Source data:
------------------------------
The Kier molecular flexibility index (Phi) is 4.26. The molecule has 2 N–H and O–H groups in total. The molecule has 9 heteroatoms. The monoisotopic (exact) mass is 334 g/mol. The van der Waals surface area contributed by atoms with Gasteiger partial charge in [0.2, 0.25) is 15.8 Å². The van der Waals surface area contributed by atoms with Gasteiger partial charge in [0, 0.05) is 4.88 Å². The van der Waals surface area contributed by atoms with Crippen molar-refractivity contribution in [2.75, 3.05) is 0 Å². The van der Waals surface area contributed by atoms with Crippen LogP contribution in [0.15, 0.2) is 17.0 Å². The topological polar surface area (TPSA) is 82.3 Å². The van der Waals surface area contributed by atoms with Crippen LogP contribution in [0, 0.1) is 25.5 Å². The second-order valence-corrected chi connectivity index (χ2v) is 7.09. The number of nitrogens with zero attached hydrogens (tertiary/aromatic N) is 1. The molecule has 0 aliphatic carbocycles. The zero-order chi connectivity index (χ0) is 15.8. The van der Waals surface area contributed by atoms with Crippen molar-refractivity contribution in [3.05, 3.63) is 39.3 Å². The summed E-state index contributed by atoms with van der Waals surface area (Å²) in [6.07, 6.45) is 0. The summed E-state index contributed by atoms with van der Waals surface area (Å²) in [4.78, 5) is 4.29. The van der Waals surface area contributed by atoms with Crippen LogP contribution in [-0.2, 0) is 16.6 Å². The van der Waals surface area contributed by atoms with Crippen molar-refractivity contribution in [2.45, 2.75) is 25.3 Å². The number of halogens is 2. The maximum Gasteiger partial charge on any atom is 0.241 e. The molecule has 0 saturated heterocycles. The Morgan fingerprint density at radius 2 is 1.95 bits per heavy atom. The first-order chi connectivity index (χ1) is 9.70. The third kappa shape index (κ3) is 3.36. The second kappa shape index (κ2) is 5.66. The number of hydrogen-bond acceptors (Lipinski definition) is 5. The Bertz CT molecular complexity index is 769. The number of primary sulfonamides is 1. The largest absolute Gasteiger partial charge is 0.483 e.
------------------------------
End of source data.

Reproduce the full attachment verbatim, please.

The Kier molecular flexibility index (Phi) is 4.26. The molecule has 2 N–H and O–H groups in total. The molecule has 9 heteroatoms. The monoisotopic (exact) mass is 334 g/mol. The van der Waals surface area contributed by atoms with Gasteiger partial charge in [0.2, 0.25) is 15.8 Å². The van der Waals surface area contributed by atoms with Gasteiger partial charge in [0, 0.05) is 4.88 Å². The van der Waals surface area contributed by atoms with Crippen molar-refractivity contribution in [2.75, 3.05) is 0 Å². The van der Waals surface area contributed by atoms with Crippen LogP contribution in [0.15, 0.2) is 17.0 Å². The topological polar surface area (TPSA) is 82.3 Å². The van der Waals surface area contributed by atoms with Crippen LogP contribution in [0, 0.1) is 25.5 Å². The second-order valence-corrected chi connectivity index (χ2v) is 7.09. The number of nitrogens with zero attached hydrogens (tertiary/aromatic N) is 1. The molecule has 0 aliphatic carbocycles. The zero-order chi connectivity index (χ0) is 15.8. The van der Waals surface area contributed by atoms with Crippen molar-refractivity contribution in [3.05, 3.63) is 39.3 Å². The summed E-state index contributed by atoms with van der Waals surface area (Å²) in [6.07, 6.45) is 0. The summed E-state index contributed by atoms with van der Waals surface area (Å²) in [4.78, 5) is 4.29. The van der Waals surface area contributed by atoms with Crippen LogP contribution in [-0.2, 0) is 16.6 Å². The van der Waals surface area contributed by atoms with Crippen molar-refractivity contribution in [2.45, 2.75) is 25.3 Å². The number of halogens is 2. The maximum Gasteiger partial charge on any atom is 0.241 e. The molecule has 0 saturated heterocycles. The Morgan fingerprint density at radius 2 is 1.95 bits per heavy atom. The first-order chi connectivity index (χ1) is 9.70. The third kappa shape index (κ3) is 3.36. The second kappa shape index (κ2) is 5.66. The number of hydrogen-bond acceptors (Lipinski definition) is 5. The Bertz CT molecular complexity index is 769. The number of primary sulfonamides is 1. The largest absolute Gasteiger partial charge is 0.483 e.